MUTUALISM: Both species benefit.
Example: in pollination mutualisms, the pollinator gets food (pollen, nectar), and the plant has its pollen transferred to other flowers for cross-fertilization (reproduction).
COMMENSALISM: One species benefit, the other is unaffected.
Example: cow dung provides food and shelter to dung beetles. The beetles have no effect on the cows.
COMPETITION: Both species are harmed by the interaction.
Example: if two species eat the same food, and there isn’t enough for both, both may have access to less food than they would if alone. They both suffer a shortage of food.
PREDATION AND PARASITISM: One species benefit, the other is harmed.
Example: predation—one fish kills and eats parasitism: tick gains benefit by sucking blood; the host is harmed by losing blood.
AMENSALISM: One species is harmed, the other is unaffected.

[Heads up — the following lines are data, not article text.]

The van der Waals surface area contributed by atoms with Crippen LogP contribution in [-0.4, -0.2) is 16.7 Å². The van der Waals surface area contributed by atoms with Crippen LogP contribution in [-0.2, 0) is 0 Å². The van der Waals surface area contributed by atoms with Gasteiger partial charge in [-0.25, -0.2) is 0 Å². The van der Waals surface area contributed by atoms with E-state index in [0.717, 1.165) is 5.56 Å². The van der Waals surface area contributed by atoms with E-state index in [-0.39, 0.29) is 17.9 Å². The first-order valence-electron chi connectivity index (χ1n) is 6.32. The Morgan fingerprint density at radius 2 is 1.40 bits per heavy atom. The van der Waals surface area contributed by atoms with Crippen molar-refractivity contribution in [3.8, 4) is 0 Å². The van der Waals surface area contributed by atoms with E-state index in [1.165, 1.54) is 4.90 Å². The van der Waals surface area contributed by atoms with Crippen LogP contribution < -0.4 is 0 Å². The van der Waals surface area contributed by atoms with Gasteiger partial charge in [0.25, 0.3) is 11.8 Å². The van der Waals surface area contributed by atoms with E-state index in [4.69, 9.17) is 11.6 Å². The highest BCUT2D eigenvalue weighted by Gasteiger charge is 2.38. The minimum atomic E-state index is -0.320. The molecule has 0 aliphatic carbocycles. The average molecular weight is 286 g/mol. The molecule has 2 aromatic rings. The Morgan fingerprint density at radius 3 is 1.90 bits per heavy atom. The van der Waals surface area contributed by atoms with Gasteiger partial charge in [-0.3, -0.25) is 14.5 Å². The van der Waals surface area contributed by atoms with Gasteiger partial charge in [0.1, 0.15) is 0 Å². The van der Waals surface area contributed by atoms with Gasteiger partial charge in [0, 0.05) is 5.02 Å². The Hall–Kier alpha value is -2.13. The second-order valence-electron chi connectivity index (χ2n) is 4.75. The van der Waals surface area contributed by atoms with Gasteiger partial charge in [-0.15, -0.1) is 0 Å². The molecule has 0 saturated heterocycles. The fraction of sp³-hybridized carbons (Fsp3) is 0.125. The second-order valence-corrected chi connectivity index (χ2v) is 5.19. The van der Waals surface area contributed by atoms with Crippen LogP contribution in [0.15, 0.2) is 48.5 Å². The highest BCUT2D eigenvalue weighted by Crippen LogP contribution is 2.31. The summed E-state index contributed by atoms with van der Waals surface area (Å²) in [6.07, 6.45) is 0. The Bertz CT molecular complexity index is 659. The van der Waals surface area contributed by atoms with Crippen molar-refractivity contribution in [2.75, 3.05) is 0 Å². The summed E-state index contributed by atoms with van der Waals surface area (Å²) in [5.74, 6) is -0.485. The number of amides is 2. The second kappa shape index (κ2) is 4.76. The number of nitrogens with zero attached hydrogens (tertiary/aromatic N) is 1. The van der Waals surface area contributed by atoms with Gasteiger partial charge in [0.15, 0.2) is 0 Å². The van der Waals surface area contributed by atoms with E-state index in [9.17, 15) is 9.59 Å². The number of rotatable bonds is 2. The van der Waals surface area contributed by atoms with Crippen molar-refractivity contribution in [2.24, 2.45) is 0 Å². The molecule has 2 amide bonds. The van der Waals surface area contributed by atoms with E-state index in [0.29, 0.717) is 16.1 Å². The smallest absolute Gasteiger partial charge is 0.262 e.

Example: A large tree shades a small plant, retarding the growth of the small plant. The small plant has no effect on the large tree.
NEUTRALISM: There is no net benefit or harm to either species. Perhaps in some interspecific interactions, the costs and benefits experienced by each partner are exactly the same so that they sum to zero.
Example: Neutralism is also sometimes described as the relationship between two species inhabiting the same space and using the same resources, but that has no effect on each other. In this case, one could argue that they aren’t interacting at all.